Tuesday, November 15, 2011

Peregrinations And Speed

Dictionary.com defines "peregrination" as a course of travel or journey.  While the definition is not very detailed, I think it is fair to say that many would conjure up the idea that the journey might be a long one.  

Sure, one could argue that a half-mile walk to the party store would be, by definition, a peregrination, but it just doesn't sound right. Compare that with a walk to a party store 500 miles away. That might be a peregrination we could all sink out teeth in to, right?

So, when this bird shot past the hawk watch a few days ago, I couldn't help but to think where it was going.  

Peregrine Falcons, true to their name, "wander". I don't mean wander in the sense of lost; I mean wander in the sense of covering great distances.   Using fancy-schmancy satellite stuff, we now know that populations of this species that breed along arctic cliffs will migrate to South America.  that's thousands of miles - one way! Check out this image.  How is that for cool?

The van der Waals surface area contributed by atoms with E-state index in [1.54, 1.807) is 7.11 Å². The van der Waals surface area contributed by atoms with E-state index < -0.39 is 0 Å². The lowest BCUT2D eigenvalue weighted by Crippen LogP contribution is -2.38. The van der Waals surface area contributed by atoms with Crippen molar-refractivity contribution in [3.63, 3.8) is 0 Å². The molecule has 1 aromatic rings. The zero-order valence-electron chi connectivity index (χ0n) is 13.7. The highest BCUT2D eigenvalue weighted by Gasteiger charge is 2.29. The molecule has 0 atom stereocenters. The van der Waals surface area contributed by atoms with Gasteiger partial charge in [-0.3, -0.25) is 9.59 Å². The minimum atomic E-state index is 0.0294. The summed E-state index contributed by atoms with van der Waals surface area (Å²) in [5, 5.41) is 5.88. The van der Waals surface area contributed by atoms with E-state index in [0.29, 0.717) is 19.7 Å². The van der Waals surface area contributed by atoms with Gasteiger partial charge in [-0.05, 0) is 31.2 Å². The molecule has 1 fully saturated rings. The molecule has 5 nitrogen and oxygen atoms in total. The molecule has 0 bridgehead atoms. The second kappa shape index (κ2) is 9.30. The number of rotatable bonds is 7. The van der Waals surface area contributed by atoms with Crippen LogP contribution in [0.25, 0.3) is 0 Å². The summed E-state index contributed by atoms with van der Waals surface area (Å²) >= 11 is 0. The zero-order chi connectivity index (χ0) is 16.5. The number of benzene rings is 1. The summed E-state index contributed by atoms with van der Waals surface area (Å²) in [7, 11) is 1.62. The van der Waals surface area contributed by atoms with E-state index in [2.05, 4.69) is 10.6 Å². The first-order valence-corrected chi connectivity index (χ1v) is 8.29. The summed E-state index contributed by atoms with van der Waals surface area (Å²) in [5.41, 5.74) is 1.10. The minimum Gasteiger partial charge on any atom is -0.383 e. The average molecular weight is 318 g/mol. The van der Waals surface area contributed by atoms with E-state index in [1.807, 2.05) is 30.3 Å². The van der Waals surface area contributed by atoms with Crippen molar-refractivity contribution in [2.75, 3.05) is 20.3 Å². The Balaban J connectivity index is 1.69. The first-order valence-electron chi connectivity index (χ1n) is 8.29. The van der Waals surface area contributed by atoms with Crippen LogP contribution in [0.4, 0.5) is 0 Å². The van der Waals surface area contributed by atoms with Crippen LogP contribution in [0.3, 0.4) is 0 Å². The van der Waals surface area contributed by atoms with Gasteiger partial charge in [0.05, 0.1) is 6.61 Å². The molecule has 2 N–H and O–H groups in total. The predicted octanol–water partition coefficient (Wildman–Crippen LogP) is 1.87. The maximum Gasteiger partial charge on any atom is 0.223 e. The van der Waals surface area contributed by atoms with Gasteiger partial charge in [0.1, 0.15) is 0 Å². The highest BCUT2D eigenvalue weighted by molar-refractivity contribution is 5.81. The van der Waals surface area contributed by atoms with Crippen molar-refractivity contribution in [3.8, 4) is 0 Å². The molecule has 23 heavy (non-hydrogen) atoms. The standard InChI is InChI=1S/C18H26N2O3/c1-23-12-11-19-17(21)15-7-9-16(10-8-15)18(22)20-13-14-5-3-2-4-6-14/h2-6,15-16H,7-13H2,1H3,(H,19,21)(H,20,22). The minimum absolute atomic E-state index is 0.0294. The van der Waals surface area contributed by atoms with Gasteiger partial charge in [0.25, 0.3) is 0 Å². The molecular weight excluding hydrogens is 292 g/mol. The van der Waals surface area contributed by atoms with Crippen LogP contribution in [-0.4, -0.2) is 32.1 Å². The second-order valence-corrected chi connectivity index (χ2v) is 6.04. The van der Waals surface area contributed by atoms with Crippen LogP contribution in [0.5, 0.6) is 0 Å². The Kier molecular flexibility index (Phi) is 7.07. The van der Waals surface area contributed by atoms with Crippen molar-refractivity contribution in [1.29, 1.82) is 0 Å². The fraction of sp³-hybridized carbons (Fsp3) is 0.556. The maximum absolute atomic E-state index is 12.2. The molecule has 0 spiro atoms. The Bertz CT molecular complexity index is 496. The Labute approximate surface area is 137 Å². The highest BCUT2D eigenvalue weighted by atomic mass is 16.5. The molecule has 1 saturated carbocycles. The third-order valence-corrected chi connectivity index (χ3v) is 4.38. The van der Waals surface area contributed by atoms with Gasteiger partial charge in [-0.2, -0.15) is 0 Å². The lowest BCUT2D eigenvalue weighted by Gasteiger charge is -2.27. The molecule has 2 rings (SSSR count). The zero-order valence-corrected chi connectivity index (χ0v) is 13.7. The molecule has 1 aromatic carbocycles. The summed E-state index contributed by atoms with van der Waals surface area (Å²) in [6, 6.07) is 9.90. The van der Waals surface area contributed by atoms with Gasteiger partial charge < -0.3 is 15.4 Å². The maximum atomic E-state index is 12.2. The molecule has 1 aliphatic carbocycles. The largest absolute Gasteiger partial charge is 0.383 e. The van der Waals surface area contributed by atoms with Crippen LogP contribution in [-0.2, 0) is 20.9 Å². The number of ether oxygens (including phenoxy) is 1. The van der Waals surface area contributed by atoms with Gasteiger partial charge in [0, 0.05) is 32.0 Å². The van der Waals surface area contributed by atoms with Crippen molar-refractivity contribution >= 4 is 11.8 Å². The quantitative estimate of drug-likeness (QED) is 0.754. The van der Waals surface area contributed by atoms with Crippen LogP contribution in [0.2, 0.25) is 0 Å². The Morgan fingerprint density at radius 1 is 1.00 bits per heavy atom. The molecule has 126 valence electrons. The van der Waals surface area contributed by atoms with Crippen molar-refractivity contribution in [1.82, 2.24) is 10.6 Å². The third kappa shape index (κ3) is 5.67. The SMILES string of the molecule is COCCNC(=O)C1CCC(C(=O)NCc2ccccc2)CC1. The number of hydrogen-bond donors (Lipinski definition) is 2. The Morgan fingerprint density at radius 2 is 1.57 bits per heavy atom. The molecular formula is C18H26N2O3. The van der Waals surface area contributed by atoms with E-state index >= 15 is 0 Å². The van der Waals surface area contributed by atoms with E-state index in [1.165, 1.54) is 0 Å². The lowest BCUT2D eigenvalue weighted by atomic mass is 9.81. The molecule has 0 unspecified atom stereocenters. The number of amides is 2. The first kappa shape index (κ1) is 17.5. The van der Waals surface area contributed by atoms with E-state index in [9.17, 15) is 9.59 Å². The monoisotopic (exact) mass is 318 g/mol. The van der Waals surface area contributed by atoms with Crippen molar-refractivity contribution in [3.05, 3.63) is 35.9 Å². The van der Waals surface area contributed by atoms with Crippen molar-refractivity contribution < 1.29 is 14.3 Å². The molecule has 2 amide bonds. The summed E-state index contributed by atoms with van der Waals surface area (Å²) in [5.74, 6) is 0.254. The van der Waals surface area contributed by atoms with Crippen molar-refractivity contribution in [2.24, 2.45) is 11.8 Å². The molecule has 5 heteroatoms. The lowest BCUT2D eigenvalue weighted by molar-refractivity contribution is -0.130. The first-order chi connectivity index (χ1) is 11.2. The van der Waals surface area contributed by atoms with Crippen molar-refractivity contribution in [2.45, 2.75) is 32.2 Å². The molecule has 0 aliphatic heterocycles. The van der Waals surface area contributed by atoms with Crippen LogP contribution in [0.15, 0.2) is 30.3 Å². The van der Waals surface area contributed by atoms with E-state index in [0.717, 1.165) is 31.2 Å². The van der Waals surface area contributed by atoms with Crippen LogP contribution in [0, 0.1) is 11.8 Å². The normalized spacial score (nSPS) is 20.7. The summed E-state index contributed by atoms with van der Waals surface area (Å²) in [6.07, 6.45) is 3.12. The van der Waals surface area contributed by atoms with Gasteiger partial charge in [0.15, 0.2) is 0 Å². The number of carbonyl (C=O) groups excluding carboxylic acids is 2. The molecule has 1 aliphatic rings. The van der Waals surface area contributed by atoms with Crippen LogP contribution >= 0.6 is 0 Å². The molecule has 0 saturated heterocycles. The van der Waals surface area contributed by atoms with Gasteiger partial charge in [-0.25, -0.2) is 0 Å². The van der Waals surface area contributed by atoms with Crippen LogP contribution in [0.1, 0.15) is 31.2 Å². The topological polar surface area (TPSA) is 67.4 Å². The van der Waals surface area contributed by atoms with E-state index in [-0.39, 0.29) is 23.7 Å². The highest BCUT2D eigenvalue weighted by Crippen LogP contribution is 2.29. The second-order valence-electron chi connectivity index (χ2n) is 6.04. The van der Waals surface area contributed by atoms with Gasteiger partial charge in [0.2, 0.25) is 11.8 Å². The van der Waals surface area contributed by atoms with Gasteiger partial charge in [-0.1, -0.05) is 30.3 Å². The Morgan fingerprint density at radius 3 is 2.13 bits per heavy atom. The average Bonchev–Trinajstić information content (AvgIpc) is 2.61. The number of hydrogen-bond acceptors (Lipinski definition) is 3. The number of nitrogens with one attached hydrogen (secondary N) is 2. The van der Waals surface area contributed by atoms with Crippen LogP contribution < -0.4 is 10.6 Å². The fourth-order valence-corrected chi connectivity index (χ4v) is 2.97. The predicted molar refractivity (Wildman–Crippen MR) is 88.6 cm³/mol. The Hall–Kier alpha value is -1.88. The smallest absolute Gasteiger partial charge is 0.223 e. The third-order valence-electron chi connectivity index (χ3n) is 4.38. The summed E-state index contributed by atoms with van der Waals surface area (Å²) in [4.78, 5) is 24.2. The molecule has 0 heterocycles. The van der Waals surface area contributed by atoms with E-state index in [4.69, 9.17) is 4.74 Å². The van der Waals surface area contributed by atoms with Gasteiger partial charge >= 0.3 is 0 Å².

It moved pretty effortlessly, as you might expect. Speed? I can't tell you.  The books say a cruising speed could be around 40 mph or so. I got the impression this bird was moving a bit slower than that, but I can't be sure.  They can certainly fly faster or slower as needed.  It only makes sense - wanderers can choose a destination so why not choose a speed?
What I can say, with certainty, is this: the bird was not flying at top speed.  When these things dive, they almost re-define speed.  Take a moment and check out this video and you'll see what I mean.

So, while we don't know where this bird started or where it will end up, I'm not worried. It'll get there....and at the speed of its choosing.

Maybe JRR Tolkien's quote would apply here:  "All those that wander are not lost."  

Perhaps I can add my own quote: "Wanders can fly pretty God-damned fast....."

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